The nonlinear function in this problem is the one relating order quantity to order frequency:$$f_i = \frac{D_i}{q_i}\quad \forall i=1,\dots,N.\tag{2}$$For a single product, it would be easy to substitute out $f_i$ from the objective, leaving a function of just $q_i$, and then differentiate. The first order optimality condition leads to the well known economic order quantity (EOQ) formula$$q_i^* = \sqrt{\frac{2D_iS_i}{H_i}}.$$The catch here is that ordering the EOQ for every item might exceed our storage space. So we resort to a mixed-integer program, minimizing (1) subject to $$\frac{1}{2}\sum_{i=1}^n V_i q_i \le C \tag{3}$$with $$q_i\in \lbrace 1,\dots,D_i\rbrace\quad \forall i\in\lbrace 1,\dots,N\rbrace$$ and $$f_i \in\left[ 1,D_i\right]\quad \forall i\in\lbrace 1,\dots,N\rbrace ,$$plus some constraint(s) to connect $f_i$ to $q_i$. It's worth pausing here to note that at most one of $f_i$ and $q_i$ needs to be discrete. Here I am assuming that order quantities must be integers (we are ordering something like appliances, where a third of a washing machine is not a meaningful concept) but that order frequencies need not be integers (2.5 orders per year just means two orders one year, three the next, and so on).

What is left is to pick one of the methods for approximating the relationship between quantity and frequency, equation (2). For methods 1 and 2,  we can add to (1) and (3) the constraint $$f_i = \ell_i(q_i)\quad\forall i\in\lbrace 1,\dots,N\rbrace,\tag{4}$$where $\ell_i()$ is a piecewise linear function derived from either tangents or secants to the reciprocal function $g(x)=1/x$. For method 3, we can instead compute $M_i$ tangent functions $\ell_i()$ for each $i$ and add the constraint $$f_i \ge \ell_j(q_i) \quad\forall i\in\lbrace 1,\dots,i\rbrace,\,\forall j \in\lbrace 1,\dots,M_i\rbrace.\tag{4'}$$Note that this may underestimate $f_i$ (and thus the cost of a solution) but will not affect feasibility (since the space constraint (3) does not contain $f_i$). Finally, for the fourth method, we can minimize (1) subject to (3) and (4') and also use a callback to add more constraints like (4') on the fly.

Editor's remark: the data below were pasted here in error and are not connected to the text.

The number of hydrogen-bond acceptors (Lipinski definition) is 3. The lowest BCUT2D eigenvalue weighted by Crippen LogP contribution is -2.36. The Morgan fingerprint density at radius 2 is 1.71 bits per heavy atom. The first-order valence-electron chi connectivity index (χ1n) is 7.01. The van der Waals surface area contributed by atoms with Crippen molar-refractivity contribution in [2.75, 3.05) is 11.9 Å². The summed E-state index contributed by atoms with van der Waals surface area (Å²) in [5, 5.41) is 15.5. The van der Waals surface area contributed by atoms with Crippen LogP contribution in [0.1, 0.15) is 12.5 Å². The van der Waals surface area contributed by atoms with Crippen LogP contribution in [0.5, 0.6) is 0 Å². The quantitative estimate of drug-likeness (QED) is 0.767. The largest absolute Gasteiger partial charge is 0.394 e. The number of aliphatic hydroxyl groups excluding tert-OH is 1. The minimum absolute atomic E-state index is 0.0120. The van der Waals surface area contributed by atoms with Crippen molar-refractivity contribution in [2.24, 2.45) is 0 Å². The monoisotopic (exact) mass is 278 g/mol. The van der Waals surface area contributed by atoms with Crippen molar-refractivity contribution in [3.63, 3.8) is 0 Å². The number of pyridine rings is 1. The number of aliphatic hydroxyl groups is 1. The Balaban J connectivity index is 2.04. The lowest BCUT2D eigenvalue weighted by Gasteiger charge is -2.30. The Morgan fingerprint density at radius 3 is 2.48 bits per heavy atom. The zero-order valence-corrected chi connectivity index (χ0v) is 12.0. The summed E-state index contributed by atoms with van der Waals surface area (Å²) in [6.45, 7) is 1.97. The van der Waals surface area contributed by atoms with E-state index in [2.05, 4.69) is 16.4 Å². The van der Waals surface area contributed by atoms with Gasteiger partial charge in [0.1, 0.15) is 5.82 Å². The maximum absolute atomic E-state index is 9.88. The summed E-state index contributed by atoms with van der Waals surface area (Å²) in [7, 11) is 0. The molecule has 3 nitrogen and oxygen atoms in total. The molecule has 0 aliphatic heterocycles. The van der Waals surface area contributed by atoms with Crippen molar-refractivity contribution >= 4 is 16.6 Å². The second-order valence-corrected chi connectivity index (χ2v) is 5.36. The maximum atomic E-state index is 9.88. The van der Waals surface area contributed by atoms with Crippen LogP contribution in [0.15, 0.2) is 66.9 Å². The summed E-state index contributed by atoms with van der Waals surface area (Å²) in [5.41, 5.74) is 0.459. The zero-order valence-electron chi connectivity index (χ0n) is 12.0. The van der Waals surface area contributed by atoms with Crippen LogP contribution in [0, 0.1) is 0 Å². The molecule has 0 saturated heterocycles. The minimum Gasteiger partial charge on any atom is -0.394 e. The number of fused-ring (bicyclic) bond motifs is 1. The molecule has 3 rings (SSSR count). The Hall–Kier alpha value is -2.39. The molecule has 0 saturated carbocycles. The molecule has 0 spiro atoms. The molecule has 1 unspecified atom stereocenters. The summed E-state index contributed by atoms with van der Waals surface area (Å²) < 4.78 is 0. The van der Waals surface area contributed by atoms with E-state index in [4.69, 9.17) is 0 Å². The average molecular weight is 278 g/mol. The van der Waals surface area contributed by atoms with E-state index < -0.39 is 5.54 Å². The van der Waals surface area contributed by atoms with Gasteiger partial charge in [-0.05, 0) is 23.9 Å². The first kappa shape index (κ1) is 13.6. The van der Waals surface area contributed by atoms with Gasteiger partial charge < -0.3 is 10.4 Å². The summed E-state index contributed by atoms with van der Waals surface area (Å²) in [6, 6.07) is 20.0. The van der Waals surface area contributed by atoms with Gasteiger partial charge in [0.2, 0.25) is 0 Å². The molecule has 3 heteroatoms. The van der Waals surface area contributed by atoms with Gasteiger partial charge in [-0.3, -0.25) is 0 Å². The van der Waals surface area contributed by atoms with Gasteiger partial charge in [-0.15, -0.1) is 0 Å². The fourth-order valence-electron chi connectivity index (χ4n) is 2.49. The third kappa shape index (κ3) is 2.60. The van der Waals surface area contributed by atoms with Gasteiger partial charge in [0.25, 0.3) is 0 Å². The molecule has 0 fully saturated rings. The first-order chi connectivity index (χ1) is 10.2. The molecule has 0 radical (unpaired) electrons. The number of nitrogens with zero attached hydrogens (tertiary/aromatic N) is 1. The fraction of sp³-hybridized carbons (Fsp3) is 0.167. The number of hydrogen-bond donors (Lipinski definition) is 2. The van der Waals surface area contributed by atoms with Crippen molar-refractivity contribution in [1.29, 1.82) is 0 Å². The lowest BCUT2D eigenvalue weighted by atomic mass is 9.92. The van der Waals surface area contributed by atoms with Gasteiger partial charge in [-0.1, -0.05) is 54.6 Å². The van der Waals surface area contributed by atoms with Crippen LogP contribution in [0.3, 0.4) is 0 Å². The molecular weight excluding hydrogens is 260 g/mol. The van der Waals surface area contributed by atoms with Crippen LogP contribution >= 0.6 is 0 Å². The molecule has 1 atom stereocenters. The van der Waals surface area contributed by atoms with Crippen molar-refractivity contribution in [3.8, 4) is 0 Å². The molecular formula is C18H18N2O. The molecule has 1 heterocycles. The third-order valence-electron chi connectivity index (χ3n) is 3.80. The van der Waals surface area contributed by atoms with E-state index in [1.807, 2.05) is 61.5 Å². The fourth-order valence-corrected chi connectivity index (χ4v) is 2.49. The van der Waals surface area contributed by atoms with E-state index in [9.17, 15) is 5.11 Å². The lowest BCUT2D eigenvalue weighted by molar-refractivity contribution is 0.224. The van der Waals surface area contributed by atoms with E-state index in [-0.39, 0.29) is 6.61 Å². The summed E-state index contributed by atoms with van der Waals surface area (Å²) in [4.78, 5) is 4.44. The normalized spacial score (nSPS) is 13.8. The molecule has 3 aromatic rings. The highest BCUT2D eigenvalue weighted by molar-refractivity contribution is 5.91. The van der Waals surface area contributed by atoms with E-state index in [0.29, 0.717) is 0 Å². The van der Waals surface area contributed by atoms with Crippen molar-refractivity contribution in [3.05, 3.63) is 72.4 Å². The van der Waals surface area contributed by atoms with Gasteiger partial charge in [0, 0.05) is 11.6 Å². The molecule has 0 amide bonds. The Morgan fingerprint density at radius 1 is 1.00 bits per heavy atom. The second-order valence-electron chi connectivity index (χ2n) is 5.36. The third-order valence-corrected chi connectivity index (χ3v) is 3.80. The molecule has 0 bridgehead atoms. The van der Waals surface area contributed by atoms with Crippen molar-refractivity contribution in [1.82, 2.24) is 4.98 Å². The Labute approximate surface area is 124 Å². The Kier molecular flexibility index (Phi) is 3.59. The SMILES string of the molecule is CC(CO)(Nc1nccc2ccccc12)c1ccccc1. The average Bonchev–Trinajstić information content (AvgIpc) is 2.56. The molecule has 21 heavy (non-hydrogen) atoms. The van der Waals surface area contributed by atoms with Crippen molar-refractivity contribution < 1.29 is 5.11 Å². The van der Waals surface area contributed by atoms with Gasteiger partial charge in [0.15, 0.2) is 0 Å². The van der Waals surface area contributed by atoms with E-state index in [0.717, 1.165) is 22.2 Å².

I tried all four methods, using CPLEX 12.10, on a small test problem ($N=10$ products). I used a constant holding cost rate ($H_i = 0.2$) for all products, and set the space limit to $C=2136.41$. (Yes, it looks goofy, but I used random numbers to generate the problem.) The product level data was as follows:

ProductUnit CostOrder CostDemandSize

For method 1, I used 10 evenly spaced breakpoints (so nine chords). For the other methods, I computed tangents at 10 evenly spaced points. Of course, more breakpoints or tangents would make for a more accurate approximation. The objective value for each of the four methods is as follows:


Here "nominal" is the objective value reported by CPLEX and "actual" is the actual cost, using the order quantities from the CPLEX solution but recalculating the order frequencies according to (2). Method 1, based on secants, overestimates frequency (and thus cost) slightly. Methods 2 and 3 massively underestimate some frequencies, and thus the overall cost. The reason is apparent from the next table, which shows the nominal and actual order frequencies for each product:

ProductDemandQuantityActual FreqNominal Freq

For products with nontrivial order quantities, frequencies are underestimated a bit, but for products with order quantity 1 frequencies are massively underestimated (which is what attracts the solver to using such a small order quantity). Basically, the piecewise-linear approximation of the reciprocal relation (2) stinks at the low end of the quantity range, because the curve is steep and none of the tangents are close enough to that end of the quantity domain. This could be improved by forcing the piecewise-linear functions in method 2 to have a breakpoint at $q_i=1$ or by including a tangent function $\ell_i()$ calculated at $q_i=1$ in method 3. Still, to get a reasonable approximation you might need to add a bunch of tangents at that end of the curve.

Method 4 produces a solution that is actually optimal (to within convergence tolerances). The callback ignored discrepancies between nominal and actual order frequency below 0.01. Cost is very slightly underestimated, which I think could be fixed by setting that 0.01 tolerance even smaller. That might cause the program to generate a huge number of tangents in the callback, slowing it down considerably. As it was, the callback added 392 tangents to the initial set of 10 tangents during the solution run.

I mentioned earlier that using both tangents and secants (in separate runs) would bracket the true optimal value in cases of convex (concave) functions in less than (greater than) constraints. Here the true optimal cost (around 633.5) is indeed below the nominal cost of the secant approach (672.58) and above the nominal cost of the tangent approach (490.27). Note that we have to use the nominal costs, which in the case of the tangent approach is at once horribly inaccurate for the solution produced but still a valid lower bound on the actual optimal cost.

If you would like to look at or play with my code (add breakpoints or tangents, add products, make the frequency rather than the order quantity discrete), you can find it at